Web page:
> ful madammes (lots of variant spellings as it's transliterated) which
> uses a tomato sauce in the preparation. It's a common enough
> breakfast in that part of the world, IIRC.
>

Ful mudammes (spelling varies because of the nature of Arabic to
English transliterations) is fava beans stewed for a long time. Tomato
sauce is NOT essential to ful mudammes. THere's a restaurant in Cairo
popular with tourists and locals alike that claims to serve Ful
mudammes 1,000 ways. This is an exaggeration, of course, but there are
lots and lots of ways to cook ful mudammes.

Yes, Arabs do eat ful mudammes for breakfast. I like it with lemon
juice, chopped garlic and olive oil. Served with a side dish of
tomatoes & cumin, and dipped with Egyptian whole wheat sourdough pita
- that's a real old fashioned Cairo taste treat. Used to cost 50
cents, 20 years ago.

Still, it sounds like the OP saw za'atar with olive oil. It should be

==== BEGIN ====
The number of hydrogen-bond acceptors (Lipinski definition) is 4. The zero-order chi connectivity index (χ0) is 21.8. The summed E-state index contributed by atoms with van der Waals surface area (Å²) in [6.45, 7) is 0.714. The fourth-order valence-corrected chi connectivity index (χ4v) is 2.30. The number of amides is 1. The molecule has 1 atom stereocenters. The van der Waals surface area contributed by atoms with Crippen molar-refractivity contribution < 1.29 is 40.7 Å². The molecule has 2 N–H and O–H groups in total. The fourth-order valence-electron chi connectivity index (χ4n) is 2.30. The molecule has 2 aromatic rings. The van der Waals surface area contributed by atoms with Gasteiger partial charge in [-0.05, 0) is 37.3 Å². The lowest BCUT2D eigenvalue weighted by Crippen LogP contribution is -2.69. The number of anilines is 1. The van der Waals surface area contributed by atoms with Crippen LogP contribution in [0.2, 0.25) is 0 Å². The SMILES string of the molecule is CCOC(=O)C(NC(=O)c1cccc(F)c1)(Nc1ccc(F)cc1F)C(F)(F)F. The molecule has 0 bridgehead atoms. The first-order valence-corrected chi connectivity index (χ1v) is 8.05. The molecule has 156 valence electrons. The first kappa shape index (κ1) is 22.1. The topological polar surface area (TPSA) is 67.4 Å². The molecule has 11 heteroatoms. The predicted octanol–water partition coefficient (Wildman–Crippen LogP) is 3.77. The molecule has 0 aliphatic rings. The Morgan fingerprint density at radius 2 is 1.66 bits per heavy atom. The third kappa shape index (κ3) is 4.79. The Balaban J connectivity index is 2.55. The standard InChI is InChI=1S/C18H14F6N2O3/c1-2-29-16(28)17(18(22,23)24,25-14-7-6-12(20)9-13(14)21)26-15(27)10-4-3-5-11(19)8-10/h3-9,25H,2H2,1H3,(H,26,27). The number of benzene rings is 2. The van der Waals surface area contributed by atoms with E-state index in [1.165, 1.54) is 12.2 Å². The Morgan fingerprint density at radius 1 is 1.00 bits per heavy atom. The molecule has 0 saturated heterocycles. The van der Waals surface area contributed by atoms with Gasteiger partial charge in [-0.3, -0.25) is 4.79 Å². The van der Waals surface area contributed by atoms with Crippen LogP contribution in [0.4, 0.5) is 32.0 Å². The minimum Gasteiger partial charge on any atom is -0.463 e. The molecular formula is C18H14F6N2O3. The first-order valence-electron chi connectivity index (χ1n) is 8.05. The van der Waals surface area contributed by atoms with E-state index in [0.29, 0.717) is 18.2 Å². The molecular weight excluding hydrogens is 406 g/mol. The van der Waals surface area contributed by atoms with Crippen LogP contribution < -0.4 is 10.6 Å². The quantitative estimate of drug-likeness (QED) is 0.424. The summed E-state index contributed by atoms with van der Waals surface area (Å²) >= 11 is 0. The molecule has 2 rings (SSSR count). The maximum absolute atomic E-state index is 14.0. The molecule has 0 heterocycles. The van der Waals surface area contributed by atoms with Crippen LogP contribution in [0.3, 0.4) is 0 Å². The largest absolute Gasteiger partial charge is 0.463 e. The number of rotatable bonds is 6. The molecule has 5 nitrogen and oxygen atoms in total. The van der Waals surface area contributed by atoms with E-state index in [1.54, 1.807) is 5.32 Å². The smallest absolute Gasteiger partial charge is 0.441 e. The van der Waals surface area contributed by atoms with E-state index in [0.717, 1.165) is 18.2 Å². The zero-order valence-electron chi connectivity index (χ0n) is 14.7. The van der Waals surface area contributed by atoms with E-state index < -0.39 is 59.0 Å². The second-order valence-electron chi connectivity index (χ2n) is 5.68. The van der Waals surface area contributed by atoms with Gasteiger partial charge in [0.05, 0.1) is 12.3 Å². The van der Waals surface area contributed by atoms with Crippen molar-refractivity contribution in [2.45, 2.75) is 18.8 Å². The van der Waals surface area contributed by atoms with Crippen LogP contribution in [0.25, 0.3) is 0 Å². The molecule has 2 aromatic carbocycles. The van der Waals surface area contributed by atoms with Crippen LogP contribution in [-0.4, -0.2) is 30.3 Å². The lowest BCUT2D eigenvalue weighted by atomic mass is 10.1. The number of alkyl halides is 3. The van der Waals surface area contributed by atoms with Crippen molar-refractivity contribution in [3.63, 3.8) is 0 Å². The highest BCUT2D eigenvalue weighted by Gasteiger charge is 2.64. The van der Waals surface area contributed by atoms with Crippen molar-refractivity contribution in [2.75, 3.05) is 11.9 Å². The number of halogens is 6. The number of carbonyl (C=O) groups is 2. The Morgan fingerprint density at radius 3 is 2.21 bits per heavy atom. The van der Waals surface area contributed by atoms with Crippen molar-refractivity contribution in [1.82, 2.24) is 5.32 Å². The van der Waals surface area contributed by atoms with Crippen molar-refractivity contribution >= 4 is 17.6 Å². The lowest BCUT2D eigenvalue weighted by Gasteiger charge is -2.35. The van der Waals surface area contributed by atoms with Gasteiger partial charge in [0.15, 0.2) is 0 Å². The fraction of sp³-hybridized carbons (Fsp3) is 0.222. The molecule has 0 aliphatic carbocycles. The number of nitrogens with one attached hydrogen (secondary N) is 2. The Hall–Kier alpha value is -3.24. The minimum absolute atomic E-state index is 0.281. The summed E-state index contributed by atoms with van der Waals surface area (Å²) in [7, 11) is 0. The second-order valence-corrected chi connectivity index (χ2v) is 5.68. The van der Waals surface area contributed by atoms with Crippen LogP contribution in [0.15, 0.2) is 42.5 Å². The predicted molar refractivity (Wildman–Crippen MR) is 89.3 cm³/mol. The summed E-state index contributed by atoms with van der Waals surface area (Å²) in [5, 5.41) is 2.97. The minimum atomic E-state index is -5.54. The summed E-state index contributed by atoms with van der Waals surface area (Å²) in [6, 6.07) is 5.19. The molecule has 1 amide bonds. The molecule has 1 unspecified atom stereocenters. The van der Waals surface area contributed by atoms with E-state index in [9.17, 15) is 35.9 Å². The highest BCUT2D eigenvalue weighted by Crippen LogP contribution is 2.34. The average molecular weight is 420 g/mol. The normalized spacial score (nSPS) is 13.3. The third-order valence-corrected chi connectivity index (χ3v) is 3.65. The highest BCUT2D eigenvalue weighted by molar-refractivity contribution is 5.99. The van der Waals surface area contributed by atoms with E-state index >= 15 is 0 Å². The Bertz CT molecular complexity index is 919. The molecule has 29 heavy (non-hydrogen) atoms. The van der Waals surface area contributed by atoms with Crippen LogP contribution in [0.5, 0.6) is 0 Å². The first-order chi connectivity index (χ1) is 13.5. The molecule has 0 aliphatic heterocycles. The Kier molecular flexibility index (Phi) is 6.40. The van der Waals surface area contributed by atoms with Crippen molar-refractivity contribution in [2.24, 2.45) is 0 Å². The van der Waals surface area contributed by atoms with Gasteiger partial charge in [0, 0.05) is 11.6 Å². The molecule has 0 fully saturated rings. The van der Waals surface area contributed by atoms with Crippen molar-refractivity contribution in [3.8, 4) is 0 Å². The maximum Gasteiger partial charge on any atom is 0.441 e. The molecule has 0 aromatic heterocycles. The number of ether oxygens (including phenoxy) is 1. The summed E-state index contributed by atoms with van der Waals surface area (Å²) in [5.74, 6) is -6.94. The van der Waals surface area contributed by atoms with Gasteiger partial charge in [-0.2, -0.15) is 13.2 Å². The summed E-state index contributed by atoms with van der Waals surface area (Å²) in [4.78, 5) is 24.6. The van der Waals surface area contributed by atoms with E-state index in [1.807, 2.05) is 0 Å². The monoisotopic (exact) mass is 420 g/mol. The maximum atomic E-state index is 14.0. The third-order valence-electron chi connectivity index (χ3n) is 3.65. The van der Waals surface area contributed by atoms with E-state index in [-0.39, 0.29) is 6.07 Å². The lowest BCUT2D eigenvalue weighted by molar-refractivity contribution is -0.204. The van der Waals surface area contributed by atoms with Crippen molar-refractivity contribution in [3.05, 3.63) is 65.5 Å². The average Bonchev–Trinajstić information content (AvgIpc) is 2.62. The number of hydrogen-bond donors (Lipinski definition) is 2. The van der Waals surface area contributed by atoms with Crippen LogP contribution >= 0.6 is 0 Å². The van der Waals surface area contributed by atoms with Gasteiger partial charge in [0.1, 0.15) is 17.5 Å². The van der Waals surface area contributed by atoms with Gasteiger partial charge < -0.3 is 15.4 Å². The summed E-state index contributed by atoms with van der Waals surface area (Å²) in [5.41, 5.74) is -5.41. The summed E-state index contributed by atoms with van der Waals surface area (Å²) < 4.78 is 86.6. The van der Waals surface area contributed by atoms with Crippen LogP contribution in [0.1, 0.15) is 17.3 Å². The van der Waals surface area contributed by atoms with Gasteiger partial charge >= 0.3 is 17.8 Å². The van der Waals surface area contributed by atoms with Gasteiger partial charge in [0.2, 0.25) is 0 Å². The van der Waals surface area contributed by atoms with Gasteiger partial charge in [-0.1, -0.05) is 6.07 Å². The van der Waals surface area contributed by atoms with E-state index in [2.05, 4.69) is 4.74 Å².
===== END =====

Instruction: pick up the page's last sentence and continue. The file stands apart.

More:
quite soupy. Sliced cucumbers are the preferred condiment to eat with
this.

Leila

Tara Banfield

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Oct 5, 2004, 5:06:55 PM10/5/04
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"Bob" <virtualgoth@die_spammer.com> wrote in message
news:416086e3$0$56609$45be...@newscene.com...
> Tara wrote:
(Where is that breakfast?)

> It was probably za'atar, as others have mentioned. Za'atar is both the
name
> of a single herb (wild Syrian marjoram) and a spice mixture which contains
> that herb (thyme is often used instead), sumac, salt, and toasted sesame
> seeds. The recipe I have calls for one part dried thyme, one part lightly
> toasted sesame seeds, 1/4 part sumac, and salt to taste.
>
> I'm more fond of the following recipe (from _Street Food_, by Clare
> Ferguson):
>
> Dukkah (Nutty Spice Mix with Flatbread with Olive Oil)
>

(Recipe from Bob)

Oh, golly. That answers ALL my questions. About 10 years ago, I met some
older ladies at the local nutrition center who told me fascinating stories
about their lives, and one described Bob's recipe for dukkah (but couldn't
recall the name), and how she had first refused to eat it while living with
her host family many years earlier. By the time she left, she was
experiencing cravings for it.
When I saw the documentary, the light came back on., and now, I have the
most Google-able bunch of keywords EVER! It wasn't couscous, but I'm
reminded that I need to revisit that too.
Thank you, Charles, Michel, Leila, Bob & Katra!
Tara